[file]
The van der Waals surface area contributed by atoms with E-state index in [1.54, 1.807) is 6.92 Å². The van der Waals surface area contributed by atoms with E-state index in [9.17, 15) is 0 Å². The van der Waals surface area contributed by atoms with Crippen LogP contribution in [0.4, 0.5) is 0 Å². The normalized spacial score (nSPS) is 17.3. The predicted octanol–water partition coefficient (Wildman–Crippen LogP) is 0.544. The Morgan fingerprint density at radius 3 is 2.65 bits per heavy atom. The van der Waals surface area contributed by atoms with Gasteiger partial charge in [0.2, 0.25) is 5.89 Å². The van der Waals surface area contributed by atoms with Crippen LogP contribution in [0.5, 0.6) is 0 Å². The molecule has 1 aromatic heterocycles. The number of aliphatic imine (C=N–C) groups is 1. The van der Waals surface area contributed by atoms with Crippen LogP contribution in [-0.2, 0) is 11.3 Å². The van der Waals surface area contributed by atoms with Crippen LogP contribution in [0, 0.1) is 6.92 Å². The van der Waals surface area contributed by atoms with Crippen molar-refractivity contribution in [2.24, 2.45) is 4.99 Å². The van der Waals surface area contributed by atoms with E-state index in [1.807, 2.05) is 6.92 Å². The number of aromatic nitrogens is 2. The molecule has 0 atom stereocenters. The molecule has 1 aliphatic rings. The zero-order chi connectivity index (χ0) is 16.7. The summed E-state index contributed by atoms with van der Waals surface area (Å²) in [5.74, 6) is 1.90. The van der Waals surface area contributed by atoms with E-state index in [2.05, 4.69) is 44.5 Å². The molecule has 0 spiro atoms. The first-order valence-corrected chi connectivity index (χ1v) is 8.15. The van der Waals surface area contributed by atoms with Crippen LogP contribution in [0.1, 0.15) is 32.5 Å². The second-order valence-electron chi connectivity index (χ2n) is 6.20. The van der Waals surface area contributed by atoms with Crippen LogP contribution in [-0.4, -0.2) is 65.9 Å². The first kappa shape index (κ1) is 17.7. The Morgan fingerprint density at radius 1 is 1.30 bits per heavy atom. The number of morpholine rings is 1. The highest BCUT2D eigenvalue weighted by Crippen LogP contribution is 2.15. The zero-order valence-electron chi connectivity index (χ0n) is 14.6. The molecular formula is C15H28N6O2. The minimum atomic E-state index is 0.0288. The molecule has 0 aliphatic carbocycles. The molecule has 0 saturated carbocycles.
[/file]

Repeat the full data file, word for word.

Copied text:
The van der Waals surface area contributed by atoms with E-state index in [1.54, 1.807) is 6.92 Å². The van der Waals surface area contributed by atoms with E-state index in [9.17, 15) is 0 Å². The van der Waals surface area contributed by atoms with Crippen LogP contribution in [0.4, 0.5) is 0 Å². The normalized spacial score (nSPS) is 17.3. The predicted octanol–water partition coefficient (Wildman–Crippen LogP) is 0.544. The Morgan fingerprint density at radius 3 is 2.65 bits per heavy atom. The van der Waals surface area contributed by atoms with Gasteiger partial charge in [0.2, 0.25) is 5.89 Å². The van der Waals surface area contributed by atoms with Crippen LogP contribution in [0.5, 0.6) is 0 Å². The molecule has 1 aromatic heterocycles. The number of aliphatic imine (C=N–C) groups is 1. The van der Waals surface area contributed by atoms with Crippen LogP contribution in [-0.2, 0) is 11.3 Å². The van der Waals surface area contributed by atoms with Crippen LogP contribution in [0, 0.1) is 6.92 Å². The van der Waals surface area contributed by atoms with Crippen molar-refractivity contribution in [2.24, 2.45) is 4.99 Å². The van der Waals surface area contributed by atoms with E-state index in [1.807, 2.05) is 6.92 Å². The number of aromatic nitrogens is 2. The molecule has 0 atom stereocenters. The molecule has 1 aliphatic rings. The zero-order chi connectivity index (χ0) is 16.7. The summed E-state index contributed by atoms with van der Waals surface area (Å²) in [5.74, 6) is 1.90. The van der Waals surface area contributed by atoms with E-state index in [2.05, 4.69) is 44.5 Å². The molecule has 0 spiro atoms. The first-order valence-corrected chi connectivity index (χ1v) is 8.15. The van der Waals surface area contributed by atoms with Crippen LogP contribution in [0.1, 0.15) is 32.5 Å². The second-order valence-electron chi connectivity index (χ2n) is 6.20. The van der Waals surface area contributed by atoms with Crippen LogP contribution in [-0.4, -0.2) is 65.9 Å². The first kappa shape index (κ1) is 17.7. The Morgan fingerprint density at radius 1 is 1.30 bits per heavy atom. The number of morpholine rings is 1. The highest BCUT2D eigenvalue weighted by Crippen LogP contribution is 2.15. The zero-order valence-electron chi connectivity index (χ0n) is 14.6. The molecular formula is C15H28N6O2. The minimum atomic E-state index is 0.0288. The molecule has 0 aliphatic carbocycles. The molecule has 0 saturated carbocycles.